Although results are still coming in nationally, the outcome of Colorado’s election is settled. We are thrilled to share with you that Colorado voters made history by overwhelmingly approving a paid family and medical leave ballot initiative, which A Better Balance drafted and helped to pass! Colorado now joins 8 states, and Washington D.C., that have passed paid family and medical leave laws—and Colorado is the first to have done so through a ballot initiative.
La Ley de Licencia Familiar Pagada de Nueva York (“NYPFL” por sus siglas en inglés) le garantiza a la mayoría de trabajadores del sector privado —incluyendo a los trabajadores a tiempo parcial — que trabajan en el estado de Nueva York el derecho a usar tiempo pagado fuera del trabajo para vincularse con un nuevo hijo, cuidar a un familiar gravemente enfermo, o cuidar de ciertas necesidades familiares de miembros del ejército, sin arriesgar su trabajo o su seguro médico.
As Election Day rapidly approaches, voters across Colorado have the opportunity to approve an initiative — Proposition 118 — that will establish a statewide paid family and medical leave program. And there are several ways for you to get involved! Only 1 in 5 Coloradans have access to paid family and medical leave to care for a new child, recover from a serious health condition, or care for a seriously ill loved one. The pandemic has shown that this ballot initiative is needed now, more than ever.
There are so many important questions that Presidential debate moderators should ask candidates in 2020. Chief among them must be questions centered on how to advance justice so workers can care for themselves and their loved ones, without jeopardizing their economic security. Chris Wallace, the moderator for the first Presidential Debate on September 29th, has already announced several topics including COVID-19, the economy, the Supreme Court, and race relations in America. Many of these issues directly intersect with the needs of working families and their economic security—and we urge prioritizing the following 5 key questions.
In March, Congress passed the Families First Coronavirus Response Act (FFCRA), a new federal law providing emergency paid leave to covered workers for certain COVID-related purposes. Last month, in response to an action by the New York Attorney General’s office, the Southern District of New York issued a decision striking down several elements of the US Department of Labor’s regulations issued under the FFCRA. Recently, the Department of Labor issued new revised regulations, which make several changes in response to the court’s decision, along with corresponding updates to the frequently asked questions. These new regulations will become effective immediately upon their formal publication in the Federal Register, expected to occur on February 16.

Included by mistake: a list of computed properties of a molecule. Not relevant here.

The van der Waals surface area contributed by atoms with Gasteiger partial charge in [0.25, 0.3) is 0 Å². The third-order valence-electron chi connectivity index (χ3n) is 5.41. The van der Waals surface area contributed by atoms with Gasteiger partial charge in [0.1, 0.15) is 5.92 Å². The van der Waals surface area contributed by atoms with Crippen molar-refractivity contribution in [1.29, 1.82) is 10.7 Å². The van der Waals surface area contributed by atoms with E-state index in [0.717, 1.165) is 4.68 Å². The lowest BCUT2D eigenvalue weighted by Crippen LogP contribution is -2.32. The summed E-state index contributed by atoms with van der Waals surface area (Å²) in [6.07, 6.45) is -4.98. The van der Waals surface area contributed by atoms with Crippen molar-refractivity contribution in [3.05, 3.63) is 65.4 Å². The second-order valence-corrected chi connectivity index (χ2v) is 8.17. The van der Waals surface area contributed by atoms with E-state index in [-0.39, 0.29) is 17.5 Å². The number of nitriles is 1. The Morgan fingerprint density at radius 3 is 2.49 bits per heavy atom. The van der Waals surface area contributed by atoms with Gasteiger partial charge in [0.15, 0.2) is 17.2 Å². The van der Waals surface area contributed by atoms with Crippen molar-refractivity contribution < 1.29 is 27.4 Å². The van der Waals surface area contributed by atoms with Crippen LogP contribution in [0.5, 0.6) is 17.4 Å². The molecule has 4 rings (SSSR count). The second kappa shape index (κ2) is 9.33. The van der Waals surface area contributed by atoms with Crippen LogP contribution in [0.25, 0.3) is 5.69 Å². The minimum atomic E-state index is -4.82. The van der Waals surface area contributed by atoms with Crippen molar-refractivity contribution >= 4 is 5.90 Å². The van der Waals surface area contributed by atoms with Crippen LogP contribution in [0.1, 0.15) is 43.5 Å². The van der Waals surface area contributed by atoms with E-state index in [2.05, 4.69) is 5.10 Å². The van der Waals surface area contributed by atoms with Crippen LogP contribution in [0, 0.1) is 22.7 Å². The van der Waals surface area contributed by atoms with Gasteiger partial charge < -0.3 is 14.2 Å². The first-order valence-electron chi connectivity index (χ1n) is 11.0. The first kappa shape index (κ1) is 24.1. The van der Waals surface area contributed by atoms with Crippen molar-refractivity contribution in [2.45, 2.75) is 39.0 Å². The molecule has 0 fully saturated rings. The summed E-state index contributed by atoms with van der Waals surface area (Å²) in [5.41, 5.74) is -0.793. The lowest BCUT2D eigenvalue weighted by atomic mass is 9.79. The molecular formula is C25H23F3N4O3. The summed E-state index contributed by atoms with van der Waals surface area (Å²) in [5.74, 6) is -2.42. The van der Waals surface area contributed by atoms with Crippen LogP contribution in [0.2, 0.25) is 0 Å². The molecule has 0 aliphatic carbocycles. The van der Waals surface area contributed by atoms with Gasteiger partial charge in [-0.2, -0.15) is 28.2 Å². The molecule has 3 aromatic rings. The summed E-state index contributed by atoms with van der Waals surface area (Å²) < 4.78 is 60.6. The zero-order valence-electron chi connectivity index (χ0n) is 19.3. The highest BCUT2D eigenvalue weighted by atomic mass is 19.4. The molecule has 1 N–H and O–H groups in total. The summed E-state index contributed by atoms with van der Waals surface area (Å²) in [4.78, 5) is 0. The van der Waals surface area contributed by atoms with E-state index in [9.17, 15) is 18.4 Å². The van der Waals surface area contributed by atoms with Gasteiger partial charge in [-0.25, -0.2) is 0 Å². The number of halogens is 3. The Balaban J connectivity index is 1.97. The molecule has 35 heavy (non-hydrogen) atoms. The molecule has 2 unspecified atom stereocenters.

As the pandemic continues to threaten the lives and livelihoods of workers across the country, we must take action. Congress must pass the HEROES Act and enact a strong federal paid leave program for all workers and their families. So before the August recess, ask your U.S. Senators to pass the HEROES Act—and spread the word! As proud leading members of the Paid Leave for All campaign, we urge everyone to take action this week so we can work together towards paid leave for all working people.
Our new publication, Families First: Workers' Voices During the Pandemic, features the narratives of dozens of workers we've spoken with through our free legal helpline who are struggling to protect their health, care for their families, and stay afloat economically during these unprecedented times. Featured within are stories from workers across 26 states, many of whom have been unable to access emergency leave under the Families First Coronavirus Response Act (FFCRA) due to significant loopholes in the law, and are left with little recourse to avoid jeopardizing their health or their economic security.
Building on changes to paid family and medical leave that many states saw beginning in January 2020, July marks new developments as well. Beginning July 1, workers in Washington, D.C. will be able to take paid family and medical leave benefits under the District’s universal paid leave program—a much needed development as the country continues to battle with COVID-19. Also beginning July 1, workers in California will be able to take up to 8 weeks of family leave benefits in a 12-month period. Similarly, workers in New Jersey will see an increase in the amount of family leave benefits that they’ll be able to take.
Today, we honor the millions of men in this country who care for children, and the millions more who provide care for an older family member or sick loved one. For dads and caregivers like Jeffrey everywhere, now more than ever, knowing their rights is critical. For example, the Families First Coronavirus Response Act covers many workers with paid sick leave to care for themselves and their loved ones when affected by the coronavirus, as well as paid family leave for use when a child’s school or place of care is closed.
The FFCRA's groundbreaking paid leave provisions provide essential protections to millions of workers, but a combination of statutory and regulatory exceptions potentially leave out as many as 106 million employees nationwide. For precarious workers who too often fall through the cracks of workplace protections, like temporary, part-time, and domestic workers, the law represents an unprecedented breakthrough with some significant and challenging gaps.